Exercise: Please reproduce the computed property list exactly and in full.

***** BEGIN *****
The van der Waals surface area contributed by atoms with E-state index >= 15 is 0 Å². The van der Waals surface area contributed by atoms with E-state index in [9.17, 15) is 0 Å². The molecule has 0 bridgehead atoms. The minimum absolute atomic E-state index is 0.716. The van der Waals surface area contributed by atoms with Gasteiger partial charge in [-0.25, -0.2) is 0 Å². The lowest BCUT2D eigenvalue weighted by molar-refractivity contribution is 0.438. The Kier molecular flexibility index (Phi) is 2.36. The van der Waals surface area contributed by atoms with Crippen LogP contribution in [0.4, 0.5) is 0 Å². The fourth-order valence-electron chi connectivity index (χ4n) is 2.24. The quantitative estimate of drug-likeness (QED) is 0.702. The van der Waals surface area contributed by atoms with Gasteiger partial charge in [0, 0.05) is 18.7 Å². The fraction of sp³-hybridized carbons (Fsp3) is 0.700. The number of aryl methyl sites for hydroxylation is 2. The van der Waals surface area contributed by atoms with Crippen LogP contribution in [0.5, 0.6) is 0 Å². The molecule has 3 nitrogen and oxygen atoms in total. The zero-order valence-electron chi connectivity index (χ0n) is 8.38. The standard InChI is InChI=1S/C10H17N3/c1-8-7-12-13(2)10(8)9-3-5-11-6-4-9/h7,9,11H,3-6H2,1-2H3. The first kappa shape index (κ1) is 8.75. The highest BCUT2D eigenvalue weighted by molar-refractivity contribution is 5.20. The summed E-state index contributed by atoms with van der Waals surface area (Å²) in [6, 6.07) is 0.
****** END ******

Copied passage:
The van der Waals surface area contributed by atoms with E-state index >= 15 is 0 Å². The van der Waals surface area contributed by atoms with E-state index in [9.17, 15) is 0 Å². The molecule has 0 bridgehead atoms. The minimum absolute atomic E-state index is 0.716. The van der Waals surface area contributed by atoms with Gasteiger partial charge in [-0.25, -0.2) is 0 Å². The lowest BCUT2D eigenvalue weighted by molar-refractivity contribution is 0.438. The Kier molecular flexibility index (Phi) is 2.36. The van der Waals surface area contributed by atoms with Crippen LogP contribution in [0.4, 0.5) is 0 Å². The fourth-order valence-electron chi connectivity index (χ4n) is 2.24. The quantitative estimate of drug-likeness (QED) is 0.702. The van der Waals surface area contributed by atoms with Gasteiger partial charge in [0, 0.05) is 18.7 Å². The fraction of sp³-hybridized carbons (Fsp3) is 0.700. The number of aryl methyl sites for hydroxylation is 2. The van der Waals surface area contributed by atoms with Crippen LogP contribution in [0.5, 0.6) is 0 Å². The molecule has 3 nitrogen and oxygen atoms in total. The zero-order valence-electron chi connectivity index (χ0n) is 8.38. The standard InChI is InChI=1S/C10H17N3/c1-8-7-12-13(2)10(8)9-3-5-11-6-4-9/h7,9,11H,3-6H2,1-2H3. The first kappa shape index (κ1) is 8.75. The highest BCUT2D eigenvalue weighted by molar-refractivity contribution is 5.20. The summed E-state index contributed by atoms with van der Waals surface area (Å²) in [6, 6.07) is 0.